Remember Our Roots
by Kai Abrahamson, Emerging Ministries and Service Director
This year’s Pride theme is “Remember Our Roots,” commemorating fifty years since the Stonewall uprising on June 28, 1969 in New York City, when approximately 400 people protested a police raid on the Stonewall Inn. This uprising marked a major turning point, transforming a gay rights movement into a gay liberation movement. At this time I think it’s also important for us as Lutherans to “remember our roots.”
There so many similarities between the formation of the Lutheran church and the modern formation of the LGBTQIA+ liberation movement. Just over 500 years ago Martin Luther called out injustices within the church in his 95 theses. One of his main objections was against the selling of indulgences: paying money to the church to buy one’s own spiritual safety. And while the thought of “paying off” the church to secure God’s favor is a false narrative that now sounds quite archaic to us, at that time this was an accepted practice. Change was not easy, and many times during that reforming process things turned violent. Lutheranism was born in an unjust and violent time. Similarly, 50 years ago at the Stonewall Inn, queer people living in an unjust and violent time had to pay “indulgences” of their own in the form of police payoffs. On June 28 when a “dirty cop” came in to the bar at the Stonewall Inn to get his payoff and make the customary arrests of those who were “female head impersonators” the patrons decided they had had enough and began throwing coins, yelling, “there’s your payoff!” That night the patrons of the Stonewall Inn were tired of being forced to live at the intersection of police brutality and mob owned buildings. That night things did turn violent and people were hurt, but as we know all too well change is never easy and people tend to hold on too tightly to past hurts and old ways of thinking.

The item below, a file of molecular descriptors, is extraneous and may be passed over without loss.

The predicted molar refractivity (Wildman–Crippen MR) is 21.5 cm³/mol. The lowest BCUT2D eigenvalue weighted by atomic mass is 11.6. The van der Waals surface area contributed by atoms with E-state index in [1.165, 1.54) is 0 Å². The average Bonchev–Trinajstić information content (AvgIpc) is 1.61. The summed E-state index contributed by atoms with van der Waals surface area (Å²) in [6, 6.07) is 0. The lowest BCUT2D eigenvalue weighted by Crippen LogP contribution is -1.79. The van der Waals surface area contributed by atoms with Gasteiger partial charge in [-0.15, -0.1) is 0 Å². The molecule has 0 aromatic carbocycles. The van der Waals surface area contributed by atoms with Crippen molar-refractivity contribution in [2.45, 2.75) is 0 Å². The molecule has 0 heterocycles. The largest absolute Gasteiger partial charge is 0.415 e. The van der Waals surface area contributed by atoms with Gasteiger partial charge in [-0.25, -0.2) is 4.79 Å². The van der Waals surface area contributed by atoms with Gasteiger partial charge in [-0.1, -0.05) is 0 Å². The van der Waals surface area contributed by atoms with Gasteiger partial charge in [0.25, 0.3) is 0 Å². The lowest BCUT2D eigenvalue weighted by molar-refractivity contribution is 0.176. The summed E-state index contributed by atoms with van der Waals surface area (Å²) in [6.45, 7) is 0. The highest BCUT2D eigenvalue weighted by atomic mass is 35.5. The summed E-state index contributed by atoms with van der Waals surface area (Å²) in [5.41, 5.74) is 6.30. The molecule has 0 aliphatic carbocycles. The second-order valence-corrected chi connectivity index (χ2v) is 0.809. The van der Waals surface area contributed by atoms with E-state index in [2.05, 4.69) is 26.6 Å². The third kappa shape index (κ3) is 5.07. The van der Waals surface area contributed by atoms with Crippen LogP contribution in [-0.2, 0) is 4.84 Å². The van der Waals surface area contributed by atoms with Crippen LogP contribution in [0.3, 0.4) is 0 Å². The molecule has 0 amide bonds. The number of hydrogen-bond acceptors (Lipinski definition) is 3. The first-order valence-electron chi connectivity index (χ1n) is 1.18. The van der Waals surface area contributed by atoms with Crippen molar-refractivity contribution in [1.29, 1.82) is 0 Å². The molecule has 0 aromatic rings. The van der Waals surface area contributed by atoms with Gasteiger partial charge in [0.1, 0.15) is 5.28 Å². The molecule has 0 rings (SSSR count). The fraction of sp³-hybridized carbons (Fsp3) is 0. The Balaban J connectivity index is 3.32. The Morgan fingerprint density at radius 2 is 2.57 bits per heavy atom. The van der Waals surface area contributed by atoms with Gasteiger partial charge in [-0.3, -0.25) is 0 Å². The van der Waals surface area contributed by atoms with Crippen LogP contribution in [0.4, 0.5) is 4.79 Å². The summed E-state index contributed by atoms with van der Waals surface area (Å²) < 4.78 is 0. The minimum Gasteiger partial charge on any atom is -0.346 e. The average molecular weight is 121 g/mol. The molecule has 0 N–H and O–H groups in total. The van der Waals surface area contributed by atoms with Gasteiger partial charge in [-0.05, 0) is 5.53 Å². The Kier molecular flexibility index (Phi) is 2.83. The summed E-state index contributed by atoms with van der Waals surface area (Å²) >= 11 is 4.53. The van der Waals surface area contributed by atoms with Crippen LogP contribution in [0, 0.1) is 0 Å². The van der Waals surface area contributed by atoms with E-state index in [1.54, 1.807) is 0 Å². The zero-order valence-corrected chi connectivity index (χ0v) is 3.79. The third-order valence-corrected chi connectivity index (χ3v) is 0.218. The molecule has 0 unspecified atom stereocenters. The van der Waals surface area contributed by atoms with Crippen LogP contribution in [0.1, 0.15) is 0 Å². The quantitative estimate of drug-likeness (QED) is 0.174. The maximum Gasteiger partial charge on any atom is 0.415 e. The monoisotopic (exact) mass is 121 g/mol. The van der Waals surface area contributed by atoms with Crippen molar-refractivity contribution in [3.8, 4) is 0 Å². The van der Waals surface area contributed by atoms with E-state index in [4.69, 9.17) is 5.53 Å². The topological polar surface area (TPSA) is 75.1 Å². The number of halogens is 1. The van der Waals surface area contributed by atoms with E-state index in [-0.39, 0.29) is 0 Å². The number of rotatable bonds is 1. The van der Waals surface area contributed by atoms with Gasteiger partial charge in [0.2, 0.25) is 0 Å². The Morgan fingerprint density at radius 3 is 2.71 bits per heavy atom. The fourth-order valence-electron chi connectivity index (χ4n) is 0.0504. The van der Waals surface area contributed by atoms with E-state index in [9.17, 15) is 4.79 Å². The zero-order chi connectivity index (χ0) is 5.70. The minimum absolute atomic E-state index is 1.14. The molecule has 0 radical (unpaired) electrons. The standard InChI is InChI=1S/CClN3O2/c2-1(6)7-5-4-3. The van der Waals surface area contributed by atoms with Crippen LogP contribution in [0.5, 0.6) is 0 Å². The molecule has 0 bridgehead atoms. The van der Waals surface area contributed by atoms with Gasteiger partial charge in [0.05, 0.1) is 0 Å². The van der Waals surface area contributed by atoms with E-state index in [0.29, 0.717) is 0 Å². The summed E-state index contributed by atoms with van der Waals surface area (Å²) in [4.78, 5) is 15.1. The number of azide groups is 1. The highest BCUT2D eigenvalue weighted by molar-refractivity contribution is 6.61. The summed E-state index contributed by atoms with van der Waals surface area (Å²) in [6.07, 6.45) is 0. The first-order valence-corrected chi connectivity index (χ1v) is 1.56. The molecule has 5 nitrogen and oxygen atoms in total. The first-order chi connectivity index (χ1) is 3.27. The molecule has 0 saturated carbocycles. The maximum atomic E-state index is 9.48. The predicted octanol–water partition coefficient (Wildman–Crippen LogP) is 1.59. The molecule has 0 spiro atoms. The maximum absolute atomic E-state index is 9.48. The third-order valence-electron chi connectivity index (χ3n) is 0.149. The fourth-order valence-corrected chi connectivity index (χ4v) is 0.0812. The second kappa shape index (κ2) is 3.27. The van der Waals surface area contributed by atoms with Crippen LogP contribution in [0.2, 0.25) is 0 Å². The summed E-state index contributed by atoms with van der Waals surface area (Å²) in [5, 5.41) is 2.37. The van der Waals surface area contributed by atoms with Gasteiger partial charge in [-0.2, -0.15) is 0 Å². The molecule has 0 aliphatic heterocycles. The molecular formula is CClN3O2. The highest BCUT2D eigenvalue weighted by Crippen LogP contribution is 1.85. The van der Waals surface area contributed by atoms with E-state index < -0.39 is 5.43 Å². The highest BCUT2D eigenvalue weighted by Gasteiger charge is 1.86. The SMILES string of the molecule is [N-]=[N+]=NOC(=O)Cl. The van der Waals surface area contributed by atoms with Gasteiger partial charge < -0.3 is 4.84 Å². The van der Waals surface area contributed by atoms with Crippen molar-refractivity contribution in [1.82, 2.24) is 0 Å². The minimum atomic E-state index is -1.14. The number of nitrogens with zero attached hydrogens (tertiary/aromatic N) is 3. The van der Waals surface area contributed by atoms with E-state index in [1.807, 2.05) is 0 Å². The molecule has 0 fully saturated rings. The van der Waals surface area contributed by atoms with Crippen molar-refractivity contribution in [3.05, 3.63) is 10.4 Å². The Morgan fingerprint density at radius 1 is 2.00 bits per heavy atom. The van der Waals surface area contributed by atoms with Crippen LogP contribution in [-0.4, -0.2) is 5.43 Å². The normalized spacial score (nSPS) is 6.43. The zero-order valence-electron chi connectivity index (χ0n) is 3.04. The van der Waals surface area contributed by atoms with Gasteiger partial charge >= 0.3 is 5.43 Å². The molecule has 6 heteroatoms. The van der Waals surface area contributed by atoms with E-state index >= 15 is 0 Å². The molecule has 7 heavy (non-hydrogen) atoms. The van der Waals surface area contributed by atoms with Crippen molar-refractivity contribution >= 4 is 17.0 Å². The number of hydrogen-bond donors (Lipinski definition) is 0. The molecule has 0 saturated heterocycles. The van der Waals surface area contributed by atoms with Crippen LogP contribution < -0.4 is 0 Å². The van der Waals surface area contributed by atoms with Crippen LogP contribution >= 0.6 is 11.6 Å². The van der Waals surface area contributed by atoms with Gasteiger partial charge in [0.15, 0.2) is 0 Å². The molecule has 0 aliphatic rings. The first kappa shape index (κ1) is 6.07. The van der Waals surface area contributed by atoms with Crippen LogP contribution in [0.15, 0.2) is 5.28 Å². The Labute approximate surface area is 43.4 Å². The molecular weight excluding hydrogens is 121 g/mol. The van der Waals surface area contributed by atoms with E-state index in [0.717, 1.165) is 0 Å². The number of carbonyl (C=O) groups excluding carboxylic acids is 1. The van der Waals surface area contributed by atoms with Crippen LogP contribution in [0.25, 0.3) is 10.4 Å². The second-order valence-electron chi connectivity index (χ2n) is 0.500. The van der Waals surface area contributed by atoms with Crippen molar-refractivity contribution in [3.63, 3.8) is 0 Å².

Diversity of thought and action is built into our belief system. Our God is a relational God, both to us and to God’s self in the form of the Creator, sustainer, and redeemer. One way we celebrate that diversity in the church is at Pentecost: a day when we commemorate that moment long ago when all who were present at that first Pentecost were suddenly able to speak in different languages as the spirit gave them ability. It was a gift of diversity and understanding given by the Holy Spirit to everyone. I love that the Season of Pentecost coincides with Pride month. At Pride we aren’t celebrating different languages, though I’m sure that to some it may sound like it. My hope is that today as we look at the rainbow banner in the church sanctuary, we will see it both as a symbol of God’s covenant to us to no longer cause harm, and as a symbol for the LGBTQIA+ community meaning love, healing, sunlight, earth, peace, and spirit, (red, orange, yellow, green, blue, purple respectively). My hope is that you will see the similarities of those two messages.